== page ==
Girls Enjoy the Fun

During the cold, wintry days of February 2005, I was reflecting on my childhood and how my personal life lessons relate to the lives of today's modern girl. In a profound and brief moment of inspiration, I identified a disconnect from my sense of Self and Spirit when my esteem and overall security and well-being diminished. In my reflections, I realized that I had gone from a happy, bold, and care-free preteen to a self-conscious adolescent lacking confidence, respect, balance, and joy.

But what went wrong and why? How did I so suddenly lose that vital connection to my happy and confident self? What could have kept me connected to my divine and magnificent Self and Spirit in my young life? Does this same disconnect happen to today's girls? My musings took me deeper into my childhood memories searching for clues, and for answers.

As a young child, I remember being showered with love from my family, friends, and teachers. I remember many fun, happy, and love-filled memories with my immediate and extended family. I remember, too, enjoying school, hanging out with my friends, and loving to play outside on the neighbor's property, where his horses roamed freely. All the "right" pieces were in place for me to be raised a happy, confident, and connected girl. And then I began to have flashes of a superficially angry but deeply sad girl. I flashed moments of despair and suffering, discord and discomfort.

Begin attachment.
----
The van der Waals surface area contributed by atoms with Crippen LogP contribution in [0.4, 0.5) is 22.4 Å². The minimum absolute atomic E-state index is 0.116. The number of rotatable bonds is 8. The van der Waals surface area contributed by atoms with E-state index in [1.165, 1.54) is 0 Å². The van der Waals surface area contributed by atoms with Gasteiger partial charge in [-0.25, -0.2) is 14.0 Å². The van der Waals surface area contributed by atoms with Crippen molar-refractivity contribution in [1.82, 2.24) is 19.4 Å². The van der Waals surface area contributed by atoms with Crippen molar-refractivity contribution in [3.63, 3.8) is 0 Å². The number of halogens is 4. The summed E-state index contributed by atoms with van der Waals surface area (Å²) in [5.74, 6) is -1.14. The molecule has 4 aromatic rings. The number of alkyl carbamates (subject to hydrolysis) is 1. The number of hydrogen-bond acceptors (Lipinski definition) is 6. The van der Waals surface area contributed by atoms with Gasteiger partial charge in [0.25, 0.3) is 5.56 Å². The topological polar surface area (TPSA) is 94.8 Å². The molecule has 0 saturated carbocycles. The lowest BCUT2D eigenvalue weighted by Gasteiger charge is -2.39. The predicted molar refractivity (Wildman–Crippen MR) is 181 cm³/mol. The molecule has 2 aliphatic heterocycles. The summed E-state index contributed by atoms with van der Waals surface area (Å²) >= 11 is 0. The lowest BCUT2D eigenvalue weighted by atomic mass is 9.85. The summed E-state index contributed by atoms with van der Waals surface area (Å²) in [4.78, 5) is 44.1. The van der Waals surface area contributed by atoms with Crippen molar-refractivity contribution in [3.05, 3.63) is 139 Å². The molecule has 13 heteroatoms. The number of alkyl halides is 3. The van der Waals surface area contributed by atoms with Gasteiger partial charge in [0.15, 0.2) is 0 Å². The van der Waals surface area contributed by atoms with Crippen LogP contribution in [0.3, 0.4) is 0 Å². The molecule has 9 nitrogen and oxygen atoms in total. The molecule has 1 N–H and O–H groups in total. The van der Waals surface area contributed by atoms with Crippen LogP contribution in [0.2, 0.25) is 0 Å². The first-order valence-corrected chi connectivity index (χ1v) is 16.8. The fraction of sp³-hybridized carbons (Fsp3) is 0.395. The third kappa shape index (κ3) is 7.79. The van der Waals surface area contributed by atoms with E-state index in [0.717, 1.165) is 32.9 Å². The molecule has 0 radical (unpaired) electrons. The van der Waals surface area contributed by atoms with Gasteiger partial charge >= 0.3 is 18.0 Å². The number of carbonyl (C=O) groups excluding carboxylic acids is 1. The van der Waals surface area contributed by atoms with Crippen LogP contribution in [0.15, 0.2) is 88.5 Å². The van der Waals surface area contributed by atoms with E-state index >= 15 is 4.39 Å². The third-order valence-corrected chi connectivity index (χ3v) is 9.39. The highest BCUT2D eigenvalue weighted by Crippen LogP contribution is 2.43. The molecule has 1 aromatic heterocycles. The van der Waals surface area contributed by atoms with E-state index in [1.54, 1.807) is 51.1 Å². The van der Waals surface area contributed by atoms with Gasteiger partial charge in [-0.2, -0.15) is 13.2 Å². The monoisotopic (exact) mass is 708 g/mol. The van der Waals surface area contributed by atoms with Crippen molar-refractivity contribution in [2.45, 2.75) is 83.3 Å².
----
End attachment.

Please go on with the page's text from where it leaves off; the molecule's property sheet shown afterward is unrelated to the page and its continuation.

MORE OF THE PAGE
Some of these memories were so powerful that the emotions felt real, some even felt scary. There were two distinct versions of me surfacing in my memories, and I knew that the space between the two versions contained vital clues to understanding how I became so disconnected; clues that could guide me in ways to help the young girls of today stay connected to their divine Spirits.

One version I remembered of me loved herself, her life and others, while the other version judged herself harshly, ridiculed her life, and belittled others because they weren't "cool" or "in" or "popular." I soon identified the space where I lost my connection to my true Self as that very moment when I entered the often cruel and frightening realm of adolescence.

What concerned me even more is that I could foresee a possible disconnect from Spirit in the marvelous preteen girls in my life who were on the edge of adolescence. My desire to relate my personal life lessons to those of the modern girl was intensifying, as was my desire to help and to make a difference in their lives. But I was not yet done digging through my past for answers.